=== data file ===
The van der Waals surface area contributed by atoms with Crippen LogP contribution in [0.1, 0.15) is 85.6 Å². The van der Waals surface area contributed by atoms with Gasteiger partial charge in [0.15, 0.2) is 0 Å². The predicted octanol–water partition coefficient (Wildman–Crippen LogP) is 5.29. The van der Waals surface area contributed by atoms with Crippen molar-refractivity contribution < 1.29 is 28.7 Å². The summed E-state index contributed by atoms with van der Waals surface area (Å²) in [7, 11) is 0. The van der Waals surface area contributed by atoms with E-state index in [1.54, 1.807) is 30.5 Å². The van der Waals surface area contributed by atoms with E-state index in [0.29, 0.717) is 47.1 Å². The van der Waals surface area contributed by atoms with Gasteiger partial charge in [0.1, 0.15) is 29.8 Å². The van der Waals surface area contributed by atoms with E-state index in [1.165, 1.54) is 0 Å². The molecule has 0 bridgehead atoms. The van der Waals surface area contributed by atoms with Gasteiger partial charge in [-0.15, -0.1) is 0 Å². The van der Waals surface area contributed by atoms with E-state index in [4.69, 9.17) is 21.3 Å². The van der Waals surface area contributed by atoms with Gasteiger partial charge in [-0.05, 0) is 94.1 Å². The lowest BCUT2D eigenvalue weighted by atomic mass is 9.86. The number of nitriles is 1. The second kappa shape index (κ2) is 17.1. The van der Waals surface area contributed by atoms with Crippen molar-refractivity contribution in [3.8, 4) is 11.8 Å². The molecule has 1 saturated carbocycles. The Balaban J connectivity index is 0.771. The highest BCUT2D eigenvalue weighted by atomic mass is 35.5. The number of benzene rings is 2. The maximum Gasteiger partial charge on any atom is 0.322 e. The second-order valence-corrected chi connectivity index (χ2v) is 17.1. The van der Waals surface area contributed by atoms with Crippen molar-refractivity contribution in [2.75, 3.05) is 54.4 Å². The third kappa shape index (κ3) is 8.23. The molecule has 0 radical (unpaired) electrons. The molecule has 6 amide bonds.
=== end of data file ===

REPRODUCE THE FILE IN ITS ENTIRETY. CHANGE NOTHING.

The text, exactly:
The van der Waals surface area contributed by atoms with Crippen LogP contribution in [0.1, 0.15) is 85.6 Å². The van der Waals surface area contributed by atoms with Gasteiger partial charge in [0.15, 0.2) is 0 Å². The predicted octanol–water partition coefficient (Wildman–Crippen LogP) is 5.29. The van der Waals surface area contributed by atoms with Crippen molar-refractivity contribution < 1.29 is 28.7 Å². The summed E-state index contributed by atoms with van der Waals surface area (Å²) in [7, 11) is 0. The van der Waals surface area contributed by atoms with E-state index in [1.54, 1.807) is 30.5 Å². The van der Waals surface area contributed by atoms with E-state index in [0.29, 0.717) is 47.1 Å². The van der Waals surface area contributed by atoms with Gasteiger partial charge in [0.1, 0.15) is 29.8 Å². The van der Waals surface area contributed by atoms with E-state index in [1.165, 1.54) is 0 Å². The molecule has 0 bridgehead atoms. The van der Waals surface area contributed by atoms with Gasteiger partial charge in [-0.15, -0.1) is 0 Å². The van der Waals surface area contributed by atoms with E-state index in [4.69, 9.17) is 21.3 Å². The van der Waals surface area contributed by atoms with Gasteiger partial charge in [-0.05, 0) is 94.1 Å². The lowest BCUT2D eigenvalue weighted by atomic mass is 9.86. The number of nitriles is 1. The second kappa shape index (κ2) is 17.1. The van der Waals surface area contributed by atoms with Crippen molar-refractivity contribution in [3.8, 4) is 11.8 Å². The molecule has 1 saturated carbocycles. The Balaban J connectivity index is 0.771. The highest BCUT2D eigenvalue weighted by atomic mass is 35.5. The number of benzene rings is 2. The maximum Gasteiger partial charge on any atom is 0.322 e. The second-order valence-corrected chi connectivity index (χ2v) is 17.1. The van der Waals surface area contributed by atoms with Crippen molar-refractivity contribution in [2.75, 3.05) is 54.4 Å². The third kappa shape index (κ3) is 8.23. The molecule has 0 radical (unpaired) electrons. The molecule has 6 amide bonds.